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Young supporters revive old tradition

SUQUAMISH — A yellow glow in Suquamish should be visible from space this week after a group of young troop supporters brought back an old tradition.

The kids in Debra Robison’s Buddies and Pals Daycare spent nearly four hours Tuesday morning decorating the neighborhood with yellow ribbons, showing support of the armed forces overseas.

“I thought it would be a learning experience for the kids,” Robison said. “I asked about how they felt about war and they said they are out there fighting for us.”

When the war in Iraq started last month, Robison suggested tying one ribbon a day on a tree in her yard for each day the troops were overseas, but she then decided to take it a step further.

“We planted a garden for the troops,” said 5-year-old Kelsey Johnson.

Robison, Johnson and other pre-schoolers planted flowers and built a fence around their new garden.

“It was their way of supporting the troops,” Robison said.

The group upped their spirit another level on April 1 by marching around the neighborhood with yellow and blue ribbons and tying them on street poles, mailboxes and bushes.

“A lot of people appreciated it, saying thank you,” Robison said. “There were no yellow ribbons up — none.”

Robison said she and the kids came across numerous neighbors who were grateful for what they were doing. A father of a pilot who is currently fighting overseas said he hadn’t seen any yellow ribbons up and thanked the kids.

“Another woman said, ‘God bless you, thank you for thinking of them,’” Robison explained. “A lot of people were all for it, because they are our troops and our people and we should support them. I don’t believe in the war, but I believe we should support troops.”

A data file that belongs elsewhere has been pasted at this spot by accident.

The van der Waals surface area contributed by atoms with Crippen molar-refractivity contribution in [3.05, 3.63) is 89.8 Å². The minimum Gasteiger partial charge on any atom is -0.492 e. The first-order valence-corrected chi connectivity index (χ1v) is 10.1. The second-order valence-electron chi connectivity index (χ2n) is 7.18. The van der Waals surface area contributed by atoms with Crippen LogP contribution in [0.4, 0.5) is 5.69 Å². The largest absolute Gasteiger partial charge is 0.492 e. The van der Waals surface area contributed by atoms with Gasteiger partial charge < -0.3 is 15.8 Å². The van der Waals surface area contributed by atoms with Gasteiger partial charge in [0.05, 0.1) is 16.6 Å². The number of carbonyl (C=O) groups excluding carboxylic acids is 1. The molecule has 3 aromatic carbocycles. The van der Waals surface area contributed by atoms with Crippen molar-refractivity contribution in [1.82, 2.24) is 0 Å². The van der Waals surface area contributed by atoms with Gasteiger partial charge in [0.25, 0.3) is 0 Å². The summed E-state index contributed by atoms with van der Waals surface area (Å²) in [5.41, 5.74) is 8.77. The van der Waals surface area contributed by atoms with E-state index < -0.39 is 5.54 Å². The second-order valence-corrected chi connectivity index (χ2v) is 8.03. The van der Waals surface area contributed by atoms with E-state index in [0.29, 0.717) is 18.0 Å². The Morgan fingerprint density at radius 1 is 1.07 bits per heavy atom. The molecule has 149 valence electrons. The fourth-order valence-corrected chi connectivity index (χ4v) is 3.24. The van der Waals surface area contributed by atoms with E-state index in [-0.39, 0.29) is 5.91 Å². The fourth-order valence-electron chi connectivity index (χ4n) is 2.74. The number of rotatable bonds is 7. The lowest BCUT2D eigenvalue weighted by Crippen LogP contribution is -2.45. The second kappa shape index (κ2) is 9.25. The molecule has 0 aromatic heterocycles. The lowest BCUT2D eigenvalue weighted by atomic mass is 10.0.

The ribbon used was whatever they could find at stores in Poulsbo and Silverdale, Robison said.

But after the yellow ribbon ran out, the group decided to make bows by cutting up blue and yellow plastic table cloths into strips.

By engaging the kids in this type of activity, Robison said she hopes it helps teach them something positive about the world.

“I see kids playing war, but they need to see a positive side besides pretending to play war,” Robison said. “They need to see other ways to support. Parents need to talk to their kids about war. A lot of them understand what’s going on — they talk about it at school.”

Kelsey Morgan, 12, was concerned about the troops and helped the younger kids make the blue and yellow bows.

“My best friend’s dad is out in Iraq and I want to let him know that I care,” she said as she fiddled with a blue bow.

All the kids’ goal and motivation was to do their part for their country, 10-year-old Nick Marshall summed up.

“To help our troops get home safe,” he said.

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